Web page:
You see, this poem would ordinarily feature a sestet that handily completes the narrative after a nice little poetic turn.
Without the sestet, that turn never happens.
The only real advantage the Italian octave has over its longer and more successful sibling is that it’s simpler.
That, unfortunately, has not been enough of an advantage for it to achieve the same level of renown.
Tips for Writing an Italian Octave
An Italian octave can be a challenging premise for a newcomer.
Not only do you need to deal with meter, a dreaded mechanic that amateur poets invariably struggle with, but you have to do so within the tight confines of only two end sounds and a mere eight lines.
None of these mechanisms are especially daunting on their own, though, so it may be a good idea to explore each of them separately and then come back to this form if possible.
You’ll find the form much easier to work with if you’ve mastered its component techniques.
First, let’s talk about meter.
The English variant of the poem is usually expected to employ Iambic pentameter, which means you will have to get used to dealing with this minor inconvenience.
The good news is that Iambs are probably the most natural metric feet in terms of sound, so it won’t be as hard as you might think if you’re just willing to try.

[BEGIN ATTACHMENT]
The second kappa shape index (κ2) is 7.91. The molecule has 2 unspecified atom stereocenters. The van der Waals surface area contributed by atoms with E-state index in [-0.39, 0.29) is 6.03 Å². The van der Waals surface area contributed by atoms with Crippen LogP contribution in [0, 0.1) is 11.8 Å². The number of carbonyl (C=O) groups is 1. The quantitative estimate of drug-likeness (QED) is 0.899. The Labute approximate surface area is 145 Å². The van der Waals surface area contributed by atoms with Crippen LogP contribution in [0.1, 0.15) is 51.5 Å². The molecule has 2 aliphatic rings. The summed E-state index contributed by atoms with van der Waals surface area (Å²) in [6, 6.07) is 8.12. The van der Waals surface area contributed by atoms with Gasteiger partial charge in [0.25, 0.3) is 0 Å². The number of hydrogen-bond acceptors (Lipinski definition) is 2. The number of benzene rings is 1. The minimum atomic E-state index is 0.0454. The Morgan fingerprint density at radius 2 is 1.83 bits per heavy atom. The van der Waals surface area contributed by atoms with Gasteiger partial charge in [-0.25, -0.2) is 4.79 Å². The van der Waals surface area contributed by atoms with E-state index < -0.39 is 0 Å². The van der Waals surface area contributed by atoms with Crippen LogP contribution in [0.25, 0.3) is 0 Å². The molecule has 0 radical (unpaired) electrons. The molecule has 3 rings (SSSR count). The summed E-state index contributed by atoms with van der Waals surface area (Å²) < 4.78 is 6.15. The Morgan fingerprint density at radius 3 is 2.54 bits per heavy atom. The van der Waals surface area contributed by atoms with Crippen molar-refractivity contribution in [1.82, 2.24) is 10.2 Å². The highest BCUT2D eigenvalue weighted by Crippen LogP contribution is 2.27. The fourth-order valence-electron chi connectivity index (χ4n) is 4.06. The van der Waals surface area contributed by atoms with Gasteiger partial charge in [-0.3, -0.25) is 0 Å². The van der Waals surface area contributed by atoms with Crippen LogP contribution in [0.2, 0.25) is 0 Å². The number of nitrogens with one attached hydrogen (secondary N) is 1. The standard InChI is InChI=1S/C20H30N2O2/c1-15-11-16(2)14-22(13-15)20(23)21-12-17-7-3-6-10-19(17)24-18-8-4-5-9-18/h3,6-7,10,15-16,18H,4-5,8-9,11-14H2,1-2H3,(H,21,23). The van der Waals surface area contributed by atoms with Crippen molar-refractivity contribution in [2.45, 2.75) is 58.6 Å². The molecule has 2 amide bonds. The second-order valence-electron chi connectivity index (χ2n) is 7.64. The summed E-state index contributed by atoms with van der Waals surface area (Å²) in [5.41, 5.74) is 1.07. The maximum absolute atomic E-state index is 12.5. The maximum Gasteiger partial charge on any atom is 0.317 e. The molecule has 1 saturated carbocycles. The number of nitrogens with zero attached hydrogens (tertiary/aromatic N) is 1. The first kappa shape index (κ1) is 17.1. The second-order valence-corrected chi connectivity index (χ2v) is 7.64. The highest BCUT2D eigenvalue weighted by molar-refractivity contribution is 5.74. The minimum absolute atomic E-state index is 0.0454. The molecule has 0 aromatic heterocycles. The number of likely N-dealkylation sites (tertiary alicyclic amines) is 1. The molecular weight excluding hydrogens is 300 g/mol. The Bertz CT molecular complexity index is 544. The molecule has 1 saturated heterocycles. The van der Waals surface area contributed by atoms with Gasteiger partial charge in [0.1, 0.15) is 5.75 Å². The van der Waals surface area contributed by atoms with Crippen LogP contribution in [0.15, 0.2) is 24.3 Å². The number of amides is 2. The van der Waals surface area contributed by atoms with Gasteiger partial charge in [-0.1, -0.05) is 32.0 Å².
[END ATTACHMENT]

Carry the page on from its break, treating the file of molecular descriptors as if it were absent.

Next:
Essentially, an Iamb is an unstressed syllable followed by a stressed syllable.
At surface level, this sounds complicated but let’s try the simpler language.
Imagine it as a “quiet” syllable followed by a “loud” syllable.
When you say the word ‘shamble’ there’s a good chance that you’re pronouncing it as SHAMble rather than shamBLE.
Ultimately, that’s all stress is supposed to indicate.
The syllables of the word that are and are not emphasized when the word is spoken aloud.
As such, stresses can even be a little subjective in some cases and most poets will not hold it against you if your interpretation of the meter is ever so slightly different than theirs, as long as it’s apparent that you’re making an effort.
As you write metered poems, you’ll gradually get a feel for words that start and end with stresses.
Two-syllable words that end in ‘-y’ tend to have a stressed syllable just before it, as an example. BELLy. FRIENDly. MANy.
It takes some time and some mental adjustment, but you will eventually be able to keep a meter just by saying the words to yourself out loud while you write.
For reference, Iambic pentameter will tend to have a ‘sing-song’ feeling when you read it to yourself.
As for the rhymes, make it a point to choose words that are easy to rhyme with, since an Italian octave requires so many repetitions of the same sounds.
Short words and words that end in vowels are often safe bets. You may need to rewrite a line or two as you go, but don’t get discouraged.
The good news is that the length of the poem and its lines will generally not be an issue.
Ten syllables is a pretty comfortable amount of space to set up the next end sound and eight lines isn’t a terribly long or short length.
You may find it to be too short overall for a narrative poem, but that’s okay.
Just choose a topic that you can handle within eight lines and go from there.
If it wasn’t obvious from the article, I honestly don’t think the Italian octave accomplishes as much as a fully realized Petrarchan sonnet.
It exists, I guess, but it’s like eating the appetizer without the main course.
Go write a sonnet instead.